Until recently, only one smartphone on the market included an under-screen camera: the ZTE Axon 20 5G, which was released last year. Some companies, including Vivo, Oppo, and Xiaomi, experimented with this future technology. But, given the poor picture quality at the time, it’s no surprise that phone manufacturers mainly stayed with punch-hole cameras for selfies.
Although ZTE received harsh criticism for its initial under-screen camera, the company has included what it claims to be a better version into its new Axon 30 5G smartphone, which was released in China last week. Oppo revealed its third-generation under-screen camera today. Based on a sample shot given by the company, it seems to be unexpectedly promising – there is no discernible haziness or glare in the picture. But, of course, it was only one picture. Nonetheless, the artificial intelligence techniques and display circuits that made this feasible are fascinating.
How It Works
Briefly stated, nothing has changed in terms of the way the under-screen camera perceives what is going on behind the screen. The amount of light that can pass through the gaps between each OLED pixel determines the device’s performance. As a result, compensation for artificial intelligence is still required. Oppo claims to have trained its artificial intelligence engine “using tens of thousands of pictures” to make more precise adjustments on diffraction, white balance, and high dynamic range (HDR) with its newest under-screen camera. As a result, the example shot seems to be remarkably natural.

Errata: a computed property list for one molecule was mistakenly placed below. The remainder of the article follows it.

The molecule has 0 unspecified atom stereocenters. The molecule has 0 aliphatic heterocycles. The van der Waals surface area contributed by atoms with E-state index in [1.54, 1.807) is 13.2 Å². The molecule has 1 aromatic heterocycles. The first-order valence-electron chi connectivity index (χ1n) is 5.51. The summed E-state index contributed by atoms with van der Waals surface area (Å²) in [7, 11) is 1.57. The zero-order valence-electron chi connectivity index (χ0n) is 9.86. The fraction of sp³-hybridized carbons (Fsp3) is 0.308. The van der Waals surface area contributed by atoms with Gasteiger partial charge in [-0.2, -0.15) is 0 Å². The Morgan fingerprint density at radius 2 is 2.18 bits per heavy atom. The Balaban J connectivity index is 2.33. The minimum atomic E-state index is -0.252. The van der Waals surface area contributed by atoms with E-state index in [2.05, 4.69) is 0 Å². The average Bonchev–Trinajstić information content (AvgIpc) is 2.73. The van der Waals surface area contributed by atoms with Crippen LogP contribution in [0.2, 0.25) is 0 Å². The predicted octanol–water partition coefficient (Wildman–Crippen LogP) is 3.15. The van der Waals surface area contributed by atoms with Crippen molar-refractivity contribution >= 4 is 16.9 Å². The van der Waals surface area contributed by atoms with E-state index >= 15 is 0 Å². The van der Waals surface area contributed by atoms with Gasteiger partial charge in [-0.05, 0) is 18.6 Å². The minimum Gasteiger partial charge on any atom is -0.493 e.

Another notable improvement is the uniformity of the display screen, which is another essential factor to consider. The older designs reduced the pixel density in the region above the camera to allow enough light to reach the sensor. When you viewed movies or read fine writing on that screen, you would have seen a visible patch over the camera, which would have been a big turn-off.
Advanced Pixel Density
The display panel manufacturer, Samsung, has now discovered a method to improve light transmittance by slightly reducing the geometry of each pixel above the camera, which Oppo claims is a first in the industry. We get to maintain the same 400-PPI pixel density as the rest of the screen, which results in a more uniform visual appearance across the whole screen.
According to Oppo, this is further aided by the use of transparent wire material and one-to-one pixels-circuits-to-pixel architecture (rather than two-to-one as was previously the case) in the screen region above the camera. The latter offers more accurate picture management and improved clarity, with the added benefit of a 50% longer panel lifetime as a result of improved burn-in avoidance techniques.
Will the Scales Tilt in Favor of Hidden Cameras?
Consumers will not be able to utilize Oppo’s next-generation under-screen camera until it is released later this year or if it is released at all. Still, considering the timeframe, it wouldn’t be surprising if this is the same technology used on the ZTE Axon 30 5G. In any case, it would be great if the industry could ultimately agree to abandon punch-hole cameras in favor of hidden cameras.